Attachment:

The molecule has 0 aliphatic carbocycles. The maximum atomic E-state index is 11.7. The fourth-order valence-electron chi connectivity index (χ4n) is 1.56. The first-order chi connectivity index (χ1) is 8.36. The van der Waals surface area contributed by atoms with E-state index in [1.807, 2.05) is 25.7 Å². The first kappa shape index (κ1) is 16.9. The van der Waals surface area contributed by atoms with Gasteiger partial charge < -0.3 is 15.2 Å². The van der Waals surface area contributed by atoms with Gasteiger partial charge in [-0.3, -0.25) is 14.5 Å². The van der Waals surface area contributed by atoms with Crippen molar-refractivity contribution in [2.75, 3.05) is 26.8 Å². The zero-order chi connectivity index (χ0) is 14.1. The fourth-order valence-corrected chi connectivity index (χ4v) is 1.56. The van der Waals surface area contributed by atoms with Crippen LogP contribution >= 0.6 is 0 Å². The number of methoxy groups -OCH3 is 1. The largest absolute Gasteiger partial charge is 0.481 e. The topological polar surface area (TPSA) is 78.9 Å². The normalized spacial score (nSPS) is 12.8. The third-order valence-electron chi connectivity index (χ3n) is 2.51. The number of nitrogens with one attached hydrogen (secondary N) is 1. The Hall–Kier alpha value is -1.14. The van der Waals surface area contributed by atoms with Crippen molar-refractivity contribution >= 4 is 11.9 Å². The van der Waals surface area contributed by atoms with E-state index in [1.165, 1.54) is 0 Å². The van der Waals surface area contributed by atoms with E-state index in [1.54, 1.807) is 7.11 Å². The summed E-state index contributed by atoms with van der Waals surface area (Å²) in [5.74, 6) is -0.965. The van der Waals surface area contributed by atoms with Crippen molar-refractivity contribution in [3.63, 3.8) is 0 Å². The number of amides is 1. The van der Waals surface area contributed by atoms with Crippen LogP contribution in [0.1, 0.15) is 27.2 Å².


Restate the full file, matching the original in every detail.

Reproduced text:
The molecule has 0 aliphatic carbocycles. The maximum atomic E-state index is 11.7. The fourth-order valence-electron chi connectivity index (χ4n) is 1.56. The first-order chi connectivity index (χ1) is 8.36. The van der Waals surface area contributed by atoms with E-state index in [1.807, 2.05) is 25.7 Å². The first kappa shape index (κ1) is 16.9. The van der Waals surface area contributed by atoms with Gasteiger partial charge < -0.3 is 15.2 Å². The van der Waals surface area contributed by atoms with Gasteiger partial charge in [-0.3, -0.25) is 14.5 Å². The van der Waals surface area contributed by atoms with Crippen molar-refractivity contribution in [2.75, 3.05) is 26.8 Å². The zero-order chi connectivity index (χ0) is 14.1. The fourth-order valence-corrected chi connectivity index (χ4v) is 1.56. The van der Waals surface area contributed by atoms with Crippen LogP contribution >= 0.6 is 0 Å². The number of methoxy groups -OCH3 is 1. The largest absolute Gasteiger partial charge is 0.481 e. The topological polar surface area (TPSA) is 78.9 Å². The normalized spacial score (nSPS) is 12.8. The third-order valence-electron chi connectivity index (χ3n) is 2.51. The number of nitrogens with one attached hydrogen (secondary N) is 1. The Hall–Kier alpha value is -1.14. The van der Waals surface area contributed by atoms with Crippen molar-refractivity contribution >= 4 is 11.9 Å². The van der Waals surface area contributed by atoms with E-state index in [1.165, 1.54) is 0 Å². The van der Waals surface area contributed by atoms with E-state index in [1.54, 1.807) is 7.11 Å². The summed E-state index contributed by atoms with van der Waals surface area (Å²) in [5.74, 6) is -0.965. The van der Waals surface area contributed by atoms with Crippen molar-refractivity contribution in [3.63, 3.8) is 0 Å². The number of amides is 1. The van der Waals surface area contributed by atoms with Crippen LogP contribution in [0.1, 0.15) is 27.2 Å².